Gosh, that link looks awful!
I Googled "What did 'That is cool' mean in 1860?" and this article came up.

Yep .. I agree with Dee, too. I think Lincoln meant "cool" as "cold-blooded". This may have been the colloquial meaning of the word in Lincoln's day.

There have been many meanings to the word "cool" over the years -- from the temperature to jazz.

I'm thinking Lincoln was perhaps using a milder term of "cold-blooded" when he said "that is cool".

That's the best I can gather for an expression that would not be a part of the hip generation's vernacular for another 100 years.

Thanks for the link!!!

Good stuff today! A very 'cool
post! (grin)

Adjectival meanings of cool include impudent, audacious, cheeky, brazen, and so forth (Collins Thesaurus of the English Language – Complete and Unabridged 2nd Edition. HarperCollins Publishers 1995, 2002; see more at

This is how Lincoln is using the word in his speech, i.e., that is cheeky, that is impudent.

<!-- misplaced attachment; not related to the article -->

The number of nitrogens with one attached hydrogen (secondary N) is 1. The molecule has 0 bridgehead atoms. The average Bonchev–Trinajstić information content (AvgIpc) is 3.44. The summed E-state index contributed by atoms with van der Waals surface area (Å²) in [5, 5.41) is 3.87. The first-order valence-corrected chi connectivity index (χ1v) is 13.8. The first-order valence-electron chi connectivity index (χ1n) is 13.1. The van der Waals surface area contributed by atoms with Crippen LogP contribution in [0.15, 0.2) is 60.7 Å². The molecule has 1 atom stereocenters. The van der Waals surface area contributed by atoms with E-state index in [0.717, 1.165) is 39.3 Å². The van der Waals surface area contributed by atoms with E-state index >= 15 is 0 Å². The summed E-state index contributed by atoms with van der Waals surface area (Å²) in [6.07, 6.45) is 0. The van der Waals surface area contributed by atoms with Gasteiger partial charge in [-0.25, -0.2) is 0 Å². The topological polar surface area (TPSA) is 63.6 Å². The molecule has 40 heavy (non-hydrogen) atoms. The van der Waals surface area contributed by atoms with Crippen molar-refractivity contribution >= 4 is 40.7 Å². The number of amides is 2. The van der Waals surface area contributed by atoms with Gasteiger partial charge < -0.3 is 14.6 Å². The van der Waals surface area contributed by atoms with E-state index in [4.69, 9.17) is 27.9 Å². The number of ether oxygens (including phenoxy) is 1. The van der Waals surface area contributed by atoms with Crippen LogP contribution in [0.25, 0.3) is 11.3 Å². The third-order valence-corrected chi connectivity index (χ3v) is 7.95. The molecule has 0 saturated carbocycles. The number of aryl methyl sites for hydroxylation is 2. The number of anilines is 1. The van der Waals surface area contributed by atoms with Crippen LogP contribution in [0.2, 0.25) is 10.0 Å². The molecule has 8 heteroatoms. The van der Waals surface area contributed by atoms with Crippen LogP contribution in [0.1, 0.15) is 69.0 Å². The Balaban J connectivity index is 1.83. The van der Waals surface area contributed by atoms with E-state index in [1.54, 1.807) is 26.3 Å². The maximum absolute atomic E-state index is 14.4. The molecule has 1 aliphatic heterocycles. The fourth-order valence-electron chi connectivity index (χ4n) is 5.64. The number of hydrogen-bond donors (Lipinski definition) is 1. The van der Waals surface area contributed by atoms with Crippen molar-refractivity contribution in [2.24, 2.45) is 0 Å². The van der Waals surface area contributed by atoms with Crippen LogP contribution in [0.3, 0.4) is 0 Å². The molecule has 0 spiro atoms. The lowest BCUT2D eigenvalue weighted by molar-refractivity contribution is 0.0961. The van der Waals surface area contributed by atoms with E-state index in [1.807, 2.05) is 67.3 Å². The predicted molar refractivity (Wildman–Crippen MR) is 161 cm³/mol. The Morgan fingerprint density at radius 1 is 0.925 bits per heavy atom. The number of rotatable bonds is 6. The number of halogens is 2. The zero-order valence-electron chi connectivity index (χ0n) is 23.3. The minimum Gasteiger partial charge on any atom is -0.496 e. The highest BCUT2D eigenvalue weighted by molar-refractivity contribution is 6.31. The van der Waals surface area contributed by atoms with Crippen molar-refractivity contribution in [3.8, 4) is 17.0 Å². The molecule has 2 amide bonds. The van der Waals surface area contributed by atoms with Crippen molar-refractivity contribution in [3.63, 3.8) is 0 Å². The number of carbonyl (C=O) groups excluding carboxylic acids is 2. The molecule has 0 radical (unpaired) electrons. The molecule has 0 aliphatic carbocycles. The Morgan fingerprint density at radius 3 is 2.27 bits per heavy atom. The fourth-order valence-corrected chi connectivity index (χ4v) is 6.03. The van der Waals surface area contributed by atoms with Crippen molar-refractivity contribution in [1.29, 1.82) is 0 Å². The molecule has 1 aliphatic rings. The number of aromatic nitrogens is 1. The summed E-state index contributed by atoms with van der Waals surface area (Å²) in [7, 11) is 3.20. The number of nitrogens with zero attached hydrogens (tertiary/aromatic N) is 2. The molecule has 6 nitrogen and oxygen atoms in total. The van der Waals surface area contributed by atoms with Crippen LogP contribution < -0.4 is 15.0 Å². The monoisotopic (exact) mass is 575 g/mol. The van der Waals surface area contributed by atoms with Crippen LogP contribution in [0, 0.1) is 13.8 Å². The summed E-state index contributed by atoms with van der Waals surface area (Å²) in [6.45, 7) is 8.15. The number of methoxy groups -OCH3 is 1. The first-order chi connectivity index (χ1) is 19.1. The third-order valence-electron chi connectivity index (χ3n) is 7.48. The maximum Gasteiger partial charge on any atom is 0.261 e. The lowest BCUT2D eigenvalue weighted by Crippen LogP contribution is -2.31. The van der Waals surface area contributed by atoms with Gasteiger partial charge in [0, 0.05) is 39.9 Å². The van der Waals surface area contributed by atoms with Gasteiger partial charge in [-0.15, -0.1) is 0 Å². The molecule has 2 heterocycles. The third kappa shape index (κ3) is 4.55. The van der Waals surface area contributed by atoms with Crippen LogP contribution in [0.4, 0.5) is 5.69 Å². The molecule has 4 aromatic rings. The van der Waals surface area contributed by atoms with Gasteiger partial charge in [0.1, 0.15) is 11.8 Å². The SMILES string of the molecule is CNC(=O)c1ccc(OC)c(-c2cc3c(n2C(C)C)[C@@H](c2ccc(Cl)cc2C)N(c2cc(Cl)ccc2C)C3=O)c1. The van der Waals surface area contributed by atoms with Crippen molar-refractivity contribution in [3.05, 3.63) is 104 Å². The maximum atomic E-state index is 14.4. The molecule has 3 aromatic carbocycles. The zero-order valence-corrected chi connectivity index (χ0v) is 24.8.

The passage in full reads: “But you will not abide the election of a republican President! In that supposed event, you say, you will destroy the Union; and then you say, the great crime of having destroyed it will be upon us! That is cool. A highwayman holds a pistol to my ear, and mutters through his teeth, ‘Stand and deliver, or I shall kill you, and then you will be a murderer!’ To be sure, what the robber demanded of me – my money – was my own, and I had a clear right to keep it; but it was no more my own than my vote is my own; and the threat of death to me to extort my money, and the threat of destruction to the Union to extort my vote, can scarcely be distinguished in principle.”

Abraham Lincoln, of course, was our first Republican President.

I can only wonder how the car's owner explained this incident to the insurance company.
Love the retirement community video. That must have taken a lot of planning and work to implement. Good job.
Thanks for sharing. I love your stuff!

Another batch of fun and interesting stuff. Thanks!